What Is A Parrot?
Parrots are birds of all colors that usually originate from a warm habitat — think rainforests, grasslands, savannas, semi-arid regions, and even islands. A few species buck this trend and prefer colder climates, such as the Kea parrot, which inhabits the alpine regions of the South Island of New Zealand. Parrots are so much more than the stereotypical pirate “accessory” often portrayed in movies, books and other media. Most parrots are wild, but people began keeping some species as companions long ago. In fact, the San Diego Zoo website states that the first written account of a captive parrot dates from 400 B.C. These amazing avian companions now span the globe, living in the hearts and homes of people everywhere.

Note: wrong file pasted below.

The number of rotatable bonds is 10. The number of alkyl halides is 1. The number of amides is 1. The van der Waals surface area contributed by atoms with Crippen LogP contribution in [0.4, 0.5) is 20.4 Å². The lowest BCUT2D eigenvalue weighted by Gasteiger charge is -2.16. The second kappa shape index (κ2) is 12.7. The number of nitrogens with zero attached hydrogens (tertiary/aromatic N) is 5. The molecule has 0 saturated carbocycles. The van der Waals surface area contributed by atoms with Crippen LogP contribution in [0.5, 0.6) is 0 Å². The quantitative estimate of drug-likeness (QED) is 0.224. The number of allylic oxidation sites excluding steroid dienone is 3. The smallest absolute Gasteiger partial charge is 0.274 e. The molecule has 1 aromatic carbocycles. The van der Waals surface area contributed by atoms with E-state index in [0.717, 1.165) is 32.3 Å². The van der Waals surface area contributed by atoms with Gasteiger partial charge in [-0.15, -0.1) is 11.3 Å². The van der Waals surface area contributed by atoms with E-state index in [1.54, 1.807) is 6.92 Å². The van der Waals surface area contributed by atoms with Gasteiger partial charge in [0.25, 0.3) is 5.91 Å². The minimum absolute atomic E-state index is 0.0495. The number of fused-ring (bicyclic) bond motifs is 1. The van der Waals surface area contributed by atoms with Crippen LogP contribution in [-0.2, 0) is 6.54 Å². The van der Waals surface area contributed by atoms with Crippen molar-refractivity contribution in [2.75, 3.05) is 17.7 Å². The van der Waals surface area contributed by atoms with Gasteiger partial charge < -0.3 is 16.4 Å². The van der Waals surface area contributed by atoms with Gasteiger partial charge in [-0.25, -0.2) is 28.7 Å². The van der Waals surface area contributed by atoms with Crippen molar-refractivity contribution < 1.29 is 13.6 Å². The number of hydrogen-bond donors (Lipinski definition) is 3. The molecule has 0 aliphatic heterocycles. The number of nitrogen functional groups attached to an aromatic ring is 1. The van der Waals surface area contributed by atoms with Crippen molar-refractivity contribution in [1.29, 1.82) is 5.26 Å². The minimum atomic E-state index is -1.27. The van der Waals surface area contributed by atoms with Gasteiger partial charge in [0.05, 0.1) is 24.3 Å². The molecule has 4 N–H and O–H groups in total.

Parrots are not mammals. Their scientific classification puts them in the class Aves, order Psittaciformes, and the family Psittacidae. Parrots are sometimes called Psittacines. More than 350 species of parrots exist today. Add in the different varieties/mutations among the species, and what you have is quite a lot of parrots!
To be classified as a parrot, a bird must have a curved beak. This is why they are sometimes called hookbills. They must also have zygodactyl feet, which means that each foot has four toes with two facing forward and two facing backward; a bit like the opposable thumb and fingers of humans. This gives parrots the ability to manipulate things so well with their feet.